Assess judgement required for solving problems at the job at stake

Situation matters. We know that. Yet in some situations even great people make wrong decisions. Designing a good evaluator of Situational Judgement requires expertise and experience and specialist input.

At cut-e we know about these things – and we design specific Situation Judgement Assessments that are unique and reflect the every-day decisions that people in the specific role may need to make, whether they are cabin crew, customer service agents, sales people, hotel service staff or any other job role for which the assessment has been developed.

Clients who use Situational Judgement by cut-e

cut-e SJQ process: how we design an assessment

Slashing costs in volume recruitment with SJQs

Anton Knopff explains how the use of cut‑e custom-built SJQs enabled Parks and Resorts to cut out costs and gain process efficiencies whilst attracting and winning candidates with a better fit.

"We truly know that the candidates who were getting through the SJQ and then the audition are ready for work life at Parks and Resorts."

Situational Judgement Questionnaire design: we leave nothing to chance!

We combine our psychometric know-how and our unique scoring method with input from subject matter experts to create real-life situations and plausible answer options.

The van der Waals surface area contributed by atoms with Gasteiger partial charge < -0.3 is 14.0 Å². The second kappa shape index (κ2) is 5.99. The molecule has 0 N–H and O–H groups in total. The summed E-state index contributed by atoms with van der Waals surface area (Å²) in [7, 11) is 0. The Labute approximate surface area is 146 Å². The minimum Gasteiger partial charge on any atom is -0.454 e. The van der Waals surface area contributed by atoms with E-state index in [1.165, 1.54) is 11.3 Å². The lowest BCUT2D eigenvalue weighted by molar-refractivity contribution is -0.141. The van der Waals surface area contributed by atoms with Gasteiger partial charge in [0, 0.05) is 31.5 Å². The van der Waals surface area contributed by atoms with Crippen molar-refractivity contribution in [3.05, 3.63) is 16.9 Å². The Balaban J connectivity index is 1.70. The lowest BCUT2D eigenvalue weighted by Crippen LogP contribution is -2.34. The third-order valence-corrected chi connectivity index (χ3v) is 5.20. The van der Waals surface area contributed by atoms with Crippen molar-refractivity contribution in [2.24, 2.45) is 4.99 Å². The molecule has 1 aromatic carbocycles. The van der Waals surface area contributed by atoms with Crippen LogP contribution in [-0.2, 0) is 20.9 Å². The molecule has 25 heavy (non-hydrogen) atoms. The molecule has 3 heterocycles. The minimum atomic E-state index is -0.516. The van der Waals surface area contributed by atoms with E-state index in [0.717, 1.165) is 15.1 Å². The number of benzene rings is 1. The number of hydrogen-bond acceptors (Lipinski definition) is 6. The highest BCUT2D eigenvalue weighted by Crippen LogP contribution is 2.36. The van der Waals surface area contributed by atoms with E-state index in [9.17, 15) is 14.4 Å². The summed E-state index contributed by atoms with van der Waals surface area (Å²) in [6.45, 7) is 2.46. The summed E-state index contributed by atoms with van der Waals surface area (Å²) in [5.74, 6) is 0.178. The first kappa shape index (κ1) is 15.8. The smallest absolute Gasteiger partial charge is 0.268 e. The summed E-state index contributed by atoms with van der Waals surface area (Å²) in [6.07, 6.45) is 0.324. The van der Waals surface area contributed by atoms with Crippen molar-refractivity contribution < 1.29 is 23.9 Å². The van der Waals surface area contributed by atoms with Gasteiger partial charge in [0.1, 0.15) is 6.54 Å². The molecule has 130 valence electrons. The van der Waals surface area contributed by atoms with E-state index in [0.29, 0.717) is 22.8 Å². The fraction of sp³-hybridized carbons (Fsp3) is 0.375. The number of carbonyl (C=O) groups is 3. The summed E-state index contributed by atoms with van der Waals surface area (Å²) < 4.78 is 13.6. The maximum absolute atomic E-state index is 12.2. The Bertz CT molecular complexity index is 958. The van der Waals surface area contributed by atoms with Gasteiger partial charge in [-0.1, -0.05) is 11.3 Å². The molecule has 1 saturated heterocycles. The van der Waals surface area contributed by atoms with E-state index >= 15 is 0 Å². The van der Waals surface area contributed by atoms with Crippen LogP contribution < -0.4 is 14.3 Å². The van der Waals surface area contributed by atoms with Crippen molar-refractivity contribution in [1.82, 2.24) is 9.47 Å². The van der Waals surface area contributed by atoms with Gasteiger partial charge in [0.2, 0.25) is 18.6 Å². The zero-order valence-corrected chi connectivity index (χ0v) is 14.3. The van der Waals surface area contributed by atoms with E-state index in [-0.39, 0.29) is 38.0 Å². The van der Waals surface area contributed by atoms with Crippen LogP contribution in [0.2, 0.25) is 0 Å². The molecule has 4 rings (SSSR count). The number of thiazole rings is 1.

We always trial a prototype version, analyse the data and make any questionnaire amendments before we go live. This measure prior to launch ensures excellent validity and demonstrable return on investment.

Our points-sharing question format, through which candidates decide on the appropriateness of each answer option, gives us more information from each question and allows us to understand the nuances of judgement – we have found that candidates like this format too!

Situational Judgement Questionnaires by cut-e: why use one?

  • Efficiency: screen a high volume of candidates at an early stage of the process
  • Quality: highly predictive of future performance
  • Engagement: manage candidate expectations of the role with realistic job previews
  • Security: cut-e's unique scoring method generates a ‘scoring key’ that is hard to guess
  • Fairness: negligible group differences found for SJQs, meaning that those that complete the assessment are operating on a level playing field

Situational Judgement Tests by cut-e - uses and benefits

  • Situational Judgement Questionnaires / Tests (SJQs or SJTs) are a context-rich tool used early on in the recruitment process, best suited to high volumes of mid-level jobs
  • Usually job-specific: designed and validated for a specific job in a specific organisation
  • Applicants are presented with real-life work situations and asked: What would you do if faced with this situation?
  • Applicants either select or rate appropriateness of proposed possible actions
  • Responses are compared to the answers considered to be the right action by 'subject matter experts' on the role
  • A single overall job fit score is produced and used by recruiters for sifting out poor-fit candidates (around 30% to 50% of applicants can be screened at this stage)
  • There is strong evidence of validity and fairness of Situational Judgement Questionnaires in wider research literature